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Marty the robot from Robotical

Video Friday: Marty the Robot, Dancing With Drones, and Deep Learning for Cars

Video Friday is your weekly selection of awesome robotics videos, collected by your multilayer Automaton bloggers. We’ll also be posting a weekly calendar of upcoming robotics events for the next two months; here’s what we have so far (send us your events!):

RSS 2016 – June 18-22, 2016 – Ann Arbor, Mich., USA
European Land Robot Trial – June 20-24, 2016 – Eggendorf, Austria
Automatica 2016 – June 21-25, 2016 – Munich, Germany
ISR 2016 – June 21-22, 2016 – Munich, Germany
ICROM 2016 – June 23-25, 2016 – Singapore
The Rise of Machine Learning – June 24, 2016 – San Francisco, Calif., USA
UK Robotics Week – June 25-1, 2016 – United Kingdom
Hamlyn Symposium on Medical Robotics – June 25-28, 2016 – London, England
TAROS 2016 – June 28-30, 2016 – Sheffield, United Kingdom
RoboCup 2016 – June 30-4, 2016 – Leipzig, Germany
Amazon Picking Challenge – June 30-4, 2016 – Leipzig, Germany
IEEE AIM 2016 – July 12-15, 2016 – Banff, Canada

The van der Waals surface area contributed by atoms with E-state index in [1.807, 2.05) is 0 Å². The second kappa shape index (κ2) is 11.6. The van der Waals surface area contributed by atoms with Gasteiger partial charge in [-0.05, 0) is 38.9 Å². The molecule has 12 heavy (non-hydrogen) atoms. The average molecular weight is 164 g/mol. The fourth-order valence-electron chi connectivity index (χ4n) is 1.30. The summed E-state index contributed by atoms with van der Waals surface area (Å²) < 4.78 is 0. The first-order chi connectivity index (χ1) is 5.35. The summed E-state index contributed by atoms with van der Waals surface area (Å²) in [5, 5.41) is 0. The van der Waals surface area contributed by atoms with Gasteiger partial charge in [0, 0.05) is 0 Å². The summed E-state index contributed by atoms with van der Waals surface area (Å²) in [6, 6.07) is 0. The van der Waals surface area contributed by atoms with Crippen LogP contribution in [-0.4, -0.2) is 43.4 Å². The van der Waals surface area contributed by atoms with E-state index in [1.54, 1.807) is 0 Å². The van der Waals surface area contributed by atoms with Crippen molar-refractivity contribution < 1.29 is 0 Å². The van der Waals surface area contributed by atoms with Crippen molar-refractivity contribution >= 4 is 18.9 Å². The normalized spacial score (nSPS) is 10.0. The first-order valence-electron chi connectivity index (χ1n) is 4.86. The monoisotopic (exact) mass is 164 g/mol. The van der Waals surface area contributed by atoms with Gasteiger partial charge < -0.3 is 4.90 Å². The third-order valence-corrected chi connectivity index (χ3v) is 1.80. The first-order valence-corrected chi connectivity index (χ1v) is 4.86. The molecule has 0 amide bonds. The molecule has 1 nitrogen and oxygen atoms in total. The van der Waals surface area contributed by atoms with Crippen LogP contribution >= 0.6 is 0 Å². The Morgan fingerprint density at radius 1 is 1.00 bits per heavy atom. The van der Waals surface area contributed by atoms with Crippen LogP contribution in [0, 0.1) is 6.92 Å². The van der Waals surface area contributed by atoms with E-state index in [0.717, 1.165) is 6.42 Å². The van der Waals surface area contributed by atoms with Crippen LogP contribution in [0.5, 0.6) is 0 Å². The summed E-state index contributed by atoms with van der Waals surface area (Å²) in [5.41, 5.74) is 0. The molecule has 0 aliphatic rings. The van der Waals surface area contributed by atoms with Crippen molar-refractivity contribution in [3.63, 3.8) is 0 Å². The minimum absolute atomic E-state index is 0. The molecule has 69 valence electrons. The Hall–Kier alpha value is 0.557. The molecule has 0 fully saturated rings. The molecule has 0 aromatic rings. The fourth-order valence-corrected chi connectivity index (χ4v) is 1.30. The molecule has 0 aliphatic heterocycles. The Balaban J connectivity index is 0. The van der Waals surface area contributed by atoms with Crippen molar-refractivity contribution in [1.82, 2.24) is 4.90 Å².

DLMC 2016 – July 13-15, 2016 – Zurich, Switzerland
ROS Industrial Workshop – July 14-15, 2016 – Singapore
MARSS 2016 – July 18-22, 2016 – Paris, France
IEEE WCCI 2016 – July 25-29, 2016 – Vancouver, Canada


Let us know if you have suggestions for next week, and enjoy today’s videos.


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Magazino Toru warehouse robot

German Warehouse Robots Tackle Picking Tasks

Companies like Clearpath, Fetch, and Locus Robotics are doing some amazing work in order fulfillment and other warehouse tasks by developing mobile platforms that can autonomously and intelligently ferry items between locations. We don’t want to minimize how much of a challenge this is, but at the same time, it’s only half of the order fulfillment problem (and not the most difficult half). The hard part is getting those robots to pick items from shelves, and apparently it’s really hard: Amazon (whose warehouse robots are capable of tranporting items but not picking them) is holding its second Picking Challenge at RoboCup this year, and even with teams of researchers all collaborating on picking tasks with very expensive robots, results have been good but not inspiring.